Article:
“Sing It, Girl!”

I like being busy. I get uncomfortable and anxious sitting around doing nothing (though some of my time on my computer is spent writing, which is in fact doing something, much of it is spent looking at Facebook/Tumblr/YouTube, etc.) These last few days, save for yesterday, have been quite full of THINGS, which means that shockingly, I’m back to working all weekend already, starting tomorrow. Hooray, money!

This evening also found me at my workplace for my second one-on-one singing session. I was kind of nervous, partly just because of how my first one went, but also because I kind of slacked and could not, for the life of me, get down the words to Baby Love. I’ve been practicing it constantly over the last two days, but no matter what, the lyrics would not get in my head. Today as I was driving back from Curves, windows down, Diana Ross blaring, this other car pulled up next to me at the stop light. I didn’t take much notice until they honked their horn and the dad went, “Oh yeah, singin’ Baby Love!” He turned to his wife. “And she knows all the words, too, look at her! Sing it, girl!” They gave me a thumbs-up as the light turned green and I laughed the rest of the way home.

I decided to take the train/subway/walking way to work instead of driving; it was (and still is) ridiculously, disgustingly hot today, and I didn’t want to add the frustration of sitting in traffic to the gross weather. The train and the subway is air-conditioned, I figured, and the walk to the ship wouldn’t be too bad. All of these things were true, but as per usual, SEPTA (Philadelphia’s transportation system) was being its usual self. My appointment was at 6:30. I got on the 5:29 train. It takes half an hour to get into the city… when SEPTA actually does its job. Today was not one of those days. We jerked to a halt and sat there for at long time at every stop, sometimes even in between stops. By the time I got to my station, it was 6:15 and the subway wasn’t running as frequently as it generally does. I knew I’d never make it in time,

Thankfully, it wasn’t a big deal and as soon as I got on the ship, my manager asked me what I brought. I decided to be honest instead of trying to sing Baby Love and embarrassing myself: I told her I was only read to do Let’s Hear it For the Boy. As it turns out, she didn’t even have the backtrack to Baby Love, so I was off the hook anyway. Next time, I won’t procrastinate so badly.

We worked for about half an hour on the song, and it was equal parts fun and excruciating. I don’t know if my manager is always super nice or if it’s because we graduated from the same university (though we were never there at the same time), but she’s so awesome to me. She’s a performer herself, so she’s able to tell and/or show me exactly what she wants. I planned to go in and do the song so well that I wouldn’t need any notes, but the fact is that, despite being a performer, I find it awkward to be looked at. Especially in this circumstance where, yes, I’m performing, but I’m not any specific character- I’m Rachel, singing. So I wasn’t as exuberant or expressive as I could have been until she pushed me a little. However, my manager is very good at giving pointers without making you feel substandard, and the song itself is really fun. In the end, I was approved to sing, starting this week. Hooray!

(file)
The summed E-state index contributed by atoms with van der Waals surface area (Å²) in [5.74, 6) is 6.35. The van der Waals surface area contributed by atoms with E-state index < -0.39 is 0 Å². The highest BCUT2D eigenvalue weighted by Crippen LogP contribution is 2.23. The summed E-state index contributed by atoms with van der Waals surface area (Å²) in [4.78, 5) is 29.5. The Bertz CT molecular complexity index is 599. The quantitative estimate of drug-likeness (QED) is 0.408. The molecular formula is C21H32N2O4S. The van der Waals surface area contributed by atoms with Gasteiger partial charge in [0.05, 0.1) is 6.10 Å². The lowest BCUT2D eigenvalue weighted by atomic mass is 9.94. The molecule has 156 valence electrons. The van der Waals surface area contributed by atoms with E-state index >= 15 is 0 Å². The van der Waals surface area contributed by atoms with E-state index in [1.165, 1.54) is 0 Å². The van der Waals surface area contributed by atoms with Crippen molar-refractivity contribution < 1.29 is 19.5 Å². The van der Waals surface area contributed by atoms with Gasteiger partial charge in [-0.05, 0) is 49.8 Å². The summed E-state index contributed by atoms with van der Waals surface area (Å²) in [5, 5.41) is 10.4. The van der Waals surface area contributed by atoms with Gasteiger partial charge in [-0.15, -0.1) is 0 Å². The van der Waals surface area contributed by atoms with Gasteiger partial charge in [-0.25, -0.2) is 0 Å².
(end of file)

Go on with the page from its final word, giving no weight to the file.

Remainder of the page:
The second part of my one-on-one was learning the send-off song, which includes a dance routine. Thankfully, this part was not actually one-on-one; another guy was there, and a second joined us a few minutes into the session. The song/dance is only about two minutes long, but there was a lot to learn. We have to harmonize and the dance routine, while not the hardest one I’ve ever learned, isn’t terribly easy, either. I can’t count how many times I thanked my lucky stars that I have a background in theatre/dance; having to learn routines quickly at auditions has conditioned me for this sort of thing. I don’t know how the people who come to this job without that background cope. I have to say, I know that most of my co-workers hate this routine, but learning it reminded me why I chose to do this as my day job; while yes, I’m a waitress, I’m also a performer, and this job gives me at least a small opportunity to do what I love to do. After about forty-five minutes, I knew the dance and the harmonies fairly well, and I’ll probably be thrown into it as early as tomorrow.

I think that, actually, the weirdest and hardest thing for me to get used to is using a mic. I’ve used a mic very, very rarely in my theatrical career, and I am proud of the fact that I have never needed one to be heard. However, it’s necessary for this job, so I’ve had to get used to using one. One of the things the manager and I worked on closely during my one-on-one was when to keep my mic close to me and when to pull it away; I’ve finally developed a fairly good mix belt, and eating the mic when I use it is not a good idea, so in addition to the regular blocking I was given, I had to apply sort of mic blocking. The nice thing about a mic, though, is it gives you something to do with at least one hand during the song; it makes everything a lot less awkward. I’m pretty excited to get to sing soon 🙂

Oh, and one last thing: I feel like some of you guys are probably thinking, “If this girl claims she’s an actress, where are the posts about all the auditions she should be going to?” I promise- I’ve been going. I’ve been on twelve auditions since I graduated. However, I am really superstitious when it comes to talking about auditions before I know the outcome; I firmly believe that speaking of them will lead to me not getting the part. So I don’t talk about them. But I’m going!

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